May 21, 2018
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Portland chamber loses two of its largest corporate members

By Whit Richardson, BDN Staff

PORTLAND, Maine —The Portland Regional Chamber has lost two of its largest dues-paying members, contributing to a steady decline in dues revenue the business organization has experienced over the last two years.

Unum, which employs 3,000 people in the Portland area, and Hannaford, which employs several thousand in the region and is headquartered in Scarborough, both have declined to renew their membership in the regional business organization, according to spokespeople for the companies.

Both corporate spokespeople told the Bangor Daily News their respective company’s decision to leave the Chamber was in no way a reflection of the Chamber’s performance, but rather the result of reviewing their overall needs and corporate objectives.

Hannaford, as a statewide grocery chain, is not typically a member of local chambers, and decided to focus on its statewide presence by retaining its membership in the Maine State Chamber of Commerce, said Eric Blom, a Hannaford spokesman. “We found value with the [regional] Chamber, but … we’re always looking for ways to get our costs down.”

Unum, which is headquartered in Tennessee, told the Portland Regional Chamber earlier this summer that it would not renew its membership. The decision was made after the company reviewed its memberships in various chambers of commerce and trade associations, according to Mary-Clarke Guenther, a company spokeswoman. “We concluded that our membership in multiple chambers of commerce was unnecessary,” she said. Unum will retain its membership in the Maine State Chamber of Commerce.

The Portland Regional Chamber consists of five community chambers in Scarborough, Westbrook/Gorham, Portland, South Portland/Cape Elizabeth and Falmouth/Cumberland. It has 1,400 member companies representing more than 64,000 employees, according to its website. Dues are paid to the regional chamber, which then allocates a portion of those dues to the community chambers.

The departure of Hannaford and Unum as members is not part of a worrying trend, said W. Godfrey Wood, the Chamber’s CEO. Wood says he’s disappointed in the companies’ decisions to leave the Chamber, and that it will spur the organization to take a closer look at how effective it is at demonstrating value to its members, he said. “I think we’re always looking at that,” he said. “But this probably brings it into sharper focus. Absolutely.”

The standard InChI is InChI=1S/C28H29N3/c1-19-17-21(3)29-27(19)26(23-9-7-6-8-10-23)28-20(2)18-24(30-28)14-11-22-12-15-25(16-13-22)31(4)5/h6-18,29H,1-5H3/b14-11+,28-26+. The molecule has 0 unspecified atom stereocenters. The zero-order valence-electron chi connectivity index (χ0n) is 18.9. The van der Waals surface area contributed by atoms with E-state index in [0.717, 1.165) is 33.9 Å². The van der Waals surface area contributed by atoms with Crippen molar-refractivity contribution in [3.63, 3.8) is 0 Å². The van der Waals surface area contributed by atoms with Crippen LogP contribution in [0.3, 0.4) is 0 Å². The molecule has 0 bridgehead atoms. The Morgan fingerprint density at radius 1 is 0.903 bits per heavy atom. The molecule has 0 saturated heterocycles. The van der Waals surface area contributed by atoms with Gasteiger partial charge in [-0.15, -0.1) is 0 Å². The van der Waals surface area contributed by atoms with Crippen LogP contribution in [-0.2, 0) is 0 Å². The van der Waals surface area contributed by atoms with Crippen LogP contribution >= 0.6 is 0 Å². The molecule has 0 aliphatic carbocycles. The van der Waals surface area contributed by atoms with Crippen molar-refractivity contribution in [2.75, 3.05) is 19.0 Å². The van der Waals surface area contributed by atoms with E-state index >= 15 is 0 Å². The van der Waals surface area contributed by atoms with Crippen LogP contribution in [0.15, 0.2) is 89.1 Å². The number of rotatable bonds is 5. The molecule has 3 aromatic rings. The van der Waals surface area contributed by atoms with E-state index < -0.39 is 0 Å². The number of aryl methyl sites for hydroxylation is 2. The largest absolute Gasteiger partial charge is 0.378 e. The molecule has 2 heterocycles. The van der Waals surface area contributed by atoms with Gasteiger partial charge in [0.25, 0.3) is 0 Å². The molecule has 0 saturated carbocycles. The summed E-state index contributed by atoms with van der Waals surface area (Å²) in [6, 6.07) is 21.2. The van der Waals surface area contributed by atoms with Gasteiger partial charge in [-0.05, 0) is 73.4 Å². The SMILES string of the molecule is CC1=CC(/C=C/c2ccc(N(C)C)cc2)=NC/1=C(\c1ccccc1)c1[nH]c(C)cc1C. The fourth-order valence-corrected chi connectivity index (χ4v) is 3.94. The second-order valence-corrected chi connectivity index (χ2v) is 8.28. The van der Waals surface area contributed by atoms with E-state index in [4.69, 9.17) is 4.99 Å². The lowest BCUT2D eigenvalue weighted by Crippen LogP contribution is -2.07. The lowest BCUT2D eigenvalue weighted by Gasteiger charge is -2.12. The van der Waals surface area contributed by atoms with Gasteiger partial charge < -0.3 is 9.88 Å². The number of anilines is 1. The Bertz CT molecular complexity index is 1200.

Neither Wood nor the companies would disclose the exact amount in dues the companies paid, though Wood said the maximum dues for any member is $10,000. “So they were both under that,” he said.

“The loss of revenue always hurts,” Wood said. Though he’s confident that in this case it won’t hamper the Chamber’s operations going into the next fiscal year. The budget he submitted for the new fiscal year was “conservative,” he said. “I’m comfortable we’ll be able to hit our dues numbers.”

More than 50 percent of the Chamber’s revenue comes from its membership dues, which annually total more than $600,000, according to the Chamber’s IRS filings over the last several years.

While the loss of dues from Hannaford and Unum is likely a small percentage of the total dues the Chamber collects, it does fit into a downward trend in the amount of membership dues the Chamber has collected over the last few years.

For the fiscal year that ended June 30, 2011, the Portland Regional Chamber collected $615,339 from membership dues, according to its IRS filing. That is a 7.2 percent decrease from the $663,415 in dues it collected during the fiscal year that ended on June 30, 2009. “No question we suffered with the economy,” Wood said.

Art Dillon, president of the Scarborough Community Chamber’s board of directors, is sorry to see Hannaford leave the Chamber. He learned of the company’s decision just last week. “It wasn’t anything we did or didn’t do,” he said, “which was nice to hear, but it’s still sad to not have them as part of the Chamber.”

Dillon said the loss of Hannaford won’t affect the community chamber’s financial situation as it only receives a small fraction of the total dues the regional Chamber collects. “I would imagine [the main office] would deal accordingly if a belt has to be tightened or a project has to be shelved,” Dillon said.

He also wouldn’t be surprised if the news generated some conversations at the regional board level about how to better communicate the benefits of Chamber membership. “Who knows, maybe dues restructuring will be part of it,” he said.

In the meantime, he plans to lobby Hannaford to rejoin. “They’re such an integral part of our community,” he said. “They’ve been there a long time and are such a giving organization. … I’m going to be trying to recruit them any chance I get to come back.”

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